I am not an anomaly when it comes to my interest in wanting to help others that are disadvantaged by poverty and as a result are “food insecure”. Food insecurity is defined by the USDA as “is a household-level economic and social condition of limited or uncertain access to adequate food.” In Oregon, from 2012-2014, 1 in 6 families were considered to be food insecure, with a portion falling into the “hunger” category (meaning the families would skip meals or eat less to avoid running out of food). The combination of these figures and my community work stirred up thoughts on accessibility, long-term, sustainable solutions, and my own role in combating these issues within my own community. I believe that where and how you volunteer matters. My research question is, are food banks (although admirable and amazing organizations) really helping in terms of getting to the root of food insecurity? Or are community-run projects (community gardens) better suited to provide lasting solutions for the food insecure?
Source 1: Riches, Graham. “Food banks and food security: welfare reform, human rights and social policy. Lessons from Canada?.” Social Policy & Administration 36.6 (2002): 648-663. http://citeseerx.ist.psu.edu/viewdoc/download?doi=10.1.1.689.8009&rep=rep1&type=pdf
Food banks have often been seen as a leading solution to the hunger crisis in America. This essay compares food banks in the United States to those of Canada, in order to show a mirroring discrepancy in their purpose and usefulness. It discusses the institutionalization of food banks (seen in the US as major corporations donating to receive tax write-offs) and the way governments sort of “put their hands up” when it comes to addressing hunger. The essay discusses the effectiveness of food banks and their inability to reliably meet nutrition standards, as well as their failure to address the “structural causes of food poverty”.
Source 2: Alaimo, Katherine PhD 1, Elizabeth Packnett MPH, Richard A. Miles BS and Daniel J. Kruger PhD, Fruit and Vegetable Intake among Urban Community Gardeners,Journal of Nutrition Education and Behavior, Volume 40, Issue 2, March-April 2008. http://www.sciencedirect.com/science/article/pii/S1499404606008542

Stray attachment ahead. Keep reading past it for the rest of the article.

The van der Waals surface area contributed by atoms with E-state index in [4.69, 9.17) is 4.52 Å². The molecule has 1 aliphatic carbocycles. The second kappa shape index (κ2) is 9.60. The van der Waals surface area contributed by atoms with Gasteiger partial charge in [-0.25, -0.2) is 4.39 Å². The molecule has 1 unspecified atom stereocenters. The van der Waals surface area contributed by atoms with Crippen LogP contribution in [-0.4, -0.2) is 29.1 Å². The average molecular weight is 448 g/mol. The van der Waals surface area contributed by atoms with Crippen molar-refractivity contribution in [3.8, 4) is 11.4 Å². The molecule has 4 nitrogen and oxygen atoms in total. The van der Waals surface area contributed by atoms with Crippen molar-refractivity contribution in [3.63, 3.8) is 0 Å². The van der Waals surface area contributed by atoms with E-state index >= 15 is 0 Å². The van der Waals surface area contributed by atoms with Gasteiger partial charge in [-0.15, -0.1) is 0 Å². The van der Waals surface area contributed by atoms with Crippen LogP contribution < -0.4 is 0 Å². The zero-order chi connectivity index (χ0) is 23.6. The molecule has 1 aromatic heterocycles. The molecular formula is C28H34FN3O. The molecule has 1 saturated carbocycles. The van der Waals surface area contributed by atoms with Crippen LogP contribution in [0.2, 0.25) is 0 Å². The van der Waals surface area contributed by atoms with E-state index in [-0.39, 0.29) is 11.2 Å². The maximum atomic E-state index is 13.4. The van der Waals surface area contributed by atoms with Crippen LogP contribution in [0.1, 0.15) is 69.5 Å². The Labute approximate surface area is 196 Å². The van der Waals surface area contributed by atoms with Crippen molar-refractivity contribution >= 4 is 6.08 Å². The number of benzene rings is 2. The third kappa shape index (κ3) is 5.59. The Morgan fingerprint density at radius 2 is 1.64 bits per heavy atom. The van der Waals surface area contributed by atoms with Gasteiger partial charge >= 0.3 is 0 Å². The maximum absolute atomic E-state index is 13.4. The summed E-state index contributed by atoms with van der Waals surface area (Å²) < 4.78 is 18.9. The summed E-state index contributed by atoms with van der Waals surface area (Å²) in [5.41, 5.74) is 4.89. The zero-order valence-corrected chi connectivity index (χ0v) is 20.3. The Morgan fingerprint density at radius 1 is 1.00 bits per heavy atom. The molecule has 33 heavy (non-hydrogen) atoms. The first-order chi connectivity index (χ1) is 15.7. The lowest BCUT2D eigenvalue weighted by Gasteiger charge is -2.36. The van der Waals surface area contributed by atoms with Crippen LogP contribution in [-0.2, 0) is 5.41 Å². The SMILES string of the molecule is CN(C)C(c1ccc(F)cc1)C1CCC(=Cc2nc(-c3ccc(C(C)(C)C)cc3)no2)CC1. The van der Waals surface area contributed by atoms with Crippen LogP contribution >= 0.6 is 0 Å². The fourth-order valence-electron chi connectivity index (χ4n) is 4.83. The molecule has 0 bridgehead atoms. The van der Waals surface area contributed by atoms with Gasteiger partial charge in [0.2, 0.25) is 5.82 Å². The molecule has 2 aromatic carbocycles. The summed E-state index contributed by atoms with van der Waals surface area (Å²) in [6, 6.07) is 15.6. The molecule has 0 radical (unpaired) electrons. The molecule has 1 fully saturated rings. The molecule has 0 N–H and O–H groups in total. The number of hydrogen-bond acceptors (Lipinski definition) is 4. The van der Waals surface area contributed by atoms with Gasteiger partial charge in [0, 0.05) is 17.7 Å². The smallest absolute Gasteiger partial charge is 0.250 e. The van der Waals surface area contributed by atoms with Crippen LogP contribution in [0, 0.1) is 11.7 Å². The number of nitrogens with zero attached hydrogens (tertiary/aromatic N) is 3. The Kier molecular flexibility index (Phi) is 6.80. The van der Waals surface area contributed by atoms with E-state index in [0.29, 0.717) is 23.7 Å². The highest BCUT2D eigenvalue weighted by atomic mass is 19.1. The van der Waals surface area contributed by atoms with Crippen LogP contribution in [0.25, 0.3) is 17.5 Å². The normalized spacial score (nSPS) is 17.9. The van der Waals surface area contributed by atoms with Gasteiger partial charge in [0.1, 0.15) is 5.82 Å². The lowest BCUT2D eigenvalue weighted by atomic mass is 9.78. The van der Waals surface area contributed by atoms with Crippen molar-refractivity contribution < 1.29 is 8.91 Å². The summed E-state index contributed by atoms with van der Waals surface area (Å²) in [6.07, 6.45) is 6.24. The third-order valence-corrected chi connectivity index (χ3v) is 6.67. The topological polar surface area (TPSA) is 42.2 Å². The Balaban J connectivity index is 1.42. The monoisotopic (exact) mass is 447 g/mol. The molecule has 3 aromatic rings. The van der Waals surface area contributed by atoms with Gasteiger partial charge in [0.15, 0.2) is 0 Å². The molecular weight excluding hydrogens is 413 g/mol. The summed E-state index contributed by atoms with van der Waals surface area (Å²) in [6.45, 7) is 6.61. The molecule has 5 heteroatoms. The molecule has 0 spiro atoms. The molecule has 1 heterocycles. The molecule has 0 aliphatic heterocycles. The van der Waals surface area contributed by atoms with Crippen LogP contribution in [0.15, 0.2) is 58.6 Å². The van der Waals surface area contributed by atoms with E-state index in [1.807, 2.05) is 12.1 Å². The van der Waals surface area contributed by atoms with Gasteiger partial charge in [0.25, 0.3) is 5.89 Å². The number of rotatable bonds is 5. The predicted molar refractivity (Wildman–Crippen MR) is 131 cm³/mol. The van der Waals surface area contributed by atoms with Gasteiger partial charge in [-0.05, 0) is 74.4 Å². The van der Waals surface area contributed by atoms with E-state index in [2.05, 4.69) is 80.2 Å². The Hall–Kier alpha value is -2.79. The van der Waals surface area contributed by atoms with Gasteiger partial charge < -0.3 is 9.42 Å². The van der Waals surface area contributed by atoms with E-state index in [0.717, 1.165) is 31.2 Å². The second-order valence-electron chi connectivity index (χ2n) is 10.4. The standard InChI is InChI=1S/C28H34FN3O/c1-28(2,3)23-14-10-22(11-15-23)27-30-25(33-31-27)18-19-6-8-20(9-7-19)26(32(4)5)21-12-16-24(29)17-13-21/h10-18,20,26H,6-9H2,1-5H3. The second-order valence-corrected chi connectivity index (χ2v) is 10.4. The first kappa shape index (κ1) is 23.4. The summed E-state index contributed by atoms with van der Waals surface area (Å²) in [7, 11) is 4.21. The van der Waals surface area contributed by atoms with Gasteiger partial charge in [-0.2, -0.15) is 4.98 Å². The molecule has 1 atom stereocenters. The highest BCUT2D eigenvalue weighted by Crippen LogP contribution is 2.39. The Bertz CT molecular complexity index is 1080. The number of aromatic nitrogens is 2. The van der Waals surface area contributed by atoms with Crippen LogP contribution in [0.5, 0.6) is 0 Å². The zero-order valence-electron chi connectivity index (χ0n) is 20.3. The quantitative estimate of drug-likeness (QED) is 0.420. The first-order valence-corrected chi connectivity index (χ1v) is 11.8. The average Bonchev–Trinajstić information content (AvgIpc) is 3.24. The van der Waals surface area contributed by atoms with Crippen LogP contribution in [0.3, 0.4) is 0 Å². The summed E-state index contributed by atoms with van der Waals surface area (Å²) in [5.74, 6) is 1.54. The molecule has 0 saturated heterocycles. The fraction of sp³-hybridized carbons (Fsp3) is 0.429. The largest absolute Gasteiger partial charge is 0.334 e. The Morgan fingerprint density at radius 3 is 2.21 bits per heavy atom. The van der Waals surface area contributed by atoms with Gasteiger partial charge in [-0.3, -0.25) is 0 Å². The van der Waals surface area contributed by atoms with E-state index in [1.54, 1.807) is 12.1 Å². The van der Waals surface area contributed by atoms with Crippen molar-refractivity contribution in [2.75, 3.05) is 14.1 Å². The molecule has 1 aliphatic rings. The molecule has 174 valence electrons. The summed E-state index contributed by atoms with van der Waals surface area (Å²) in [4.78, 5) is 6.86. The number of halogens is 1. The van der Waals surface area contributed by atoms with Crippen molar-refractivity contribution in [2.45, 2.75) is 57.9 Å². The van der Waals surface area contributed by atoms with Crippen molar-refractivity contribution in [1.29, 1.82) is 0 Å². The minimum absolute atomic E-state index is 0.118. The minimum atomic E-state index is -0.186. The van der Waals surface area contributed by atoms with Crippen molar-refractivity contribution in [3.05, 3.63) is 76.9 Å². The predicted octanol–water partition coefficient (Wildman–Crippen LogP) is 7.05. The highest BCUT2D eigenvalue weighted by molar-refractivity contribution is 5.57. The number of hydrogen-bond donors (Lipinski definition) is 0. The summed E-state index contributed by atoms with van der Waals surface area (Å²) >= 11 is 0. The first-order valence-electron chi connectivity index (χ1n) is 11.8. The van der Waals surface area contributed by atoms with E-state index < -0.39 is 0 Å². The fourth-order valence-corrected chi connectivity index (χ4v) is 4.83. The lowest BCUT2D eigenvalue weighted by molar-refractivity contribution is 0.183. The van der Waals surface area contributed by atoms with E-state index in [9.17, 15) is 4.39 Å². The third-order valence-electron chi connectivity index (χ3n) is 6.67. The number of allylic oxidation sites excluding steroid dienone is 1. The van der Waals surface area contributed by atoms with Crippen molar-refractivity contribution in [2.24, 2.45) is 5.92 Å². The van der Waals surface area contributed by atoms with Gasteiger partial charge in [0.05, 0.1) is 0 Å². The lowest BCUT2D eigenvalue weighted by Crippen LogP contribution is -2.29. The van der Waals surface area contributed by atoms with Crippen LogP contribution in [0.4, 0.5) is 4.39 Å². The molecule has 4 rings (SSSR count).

This describes research done to understand if participation in a community garden had any effects on the consumption of fresh fruits and vegetables in a household. The results were astonishing: researchers found that “adults with a household member who participated in a community garden consumed fruits and vegetables 1.4 more times per day than those who did not participate, and they were 3.5 times more likely to consume fruits and vegetables at least 5 times daily.” Note that this number reflects having any single household member participating in the gardens and the effect on healthy food consumption. The specific number doubles as evidence in the power of community, even a small community (such as a household).
Source 3: Teig, E., et al., Collective efficacy in Denver, Colorado: Strengthening neighborhoods and health through community gardens. Health & Place (2009). https://nccommunitygardens.ces.ncsu.edu/wp-content/uploads/2014/02/researchTeigetal_neighborhoods-health-Gardens.pdf?fwd=no
This article discusses the benefits of community gardens in terms of community health, solidarity and organization, and overall well-being of participants. The article formulates conclusions through participant interviews. Throughout the interviews, the gardeners discussed growing sense of connectedness, sharing, volunteering and organizing. Many reported their experiences in the garden together formed “informal agreements” to help one another, beyond the garden. The article discusses these connections lead to lower rates of crime and violence- which lead to a stronger and safer community. A community united means a community empowered, and this article is evidence of community gardens improving neighborhood relations.
Ways to Get Started:
How can we meet the hunger needs of our communities, while simultaneously empowering, teaching, and uplifting them to their best version of themselves? There are several community gardens located throughout Portland. Portland Parks and Recreation has a Community Gardens program, and has a portion of their website dedicated to starting a plot or locating an existing one, as well as tons of resources for those looking to get involved in community gardens. Consider trying out alternative organizations, like Growing Gardens, who organize volunteers to build garden plots in the backyards of low-income families throughout Portland, as well as host free workshops and classes on gardening and healthy eating. A highly advisable first step is getting to know your neighbors and communities to better understand their needs and disadvantages in order to begin building a strong community that is healthy, sustainable and resilient.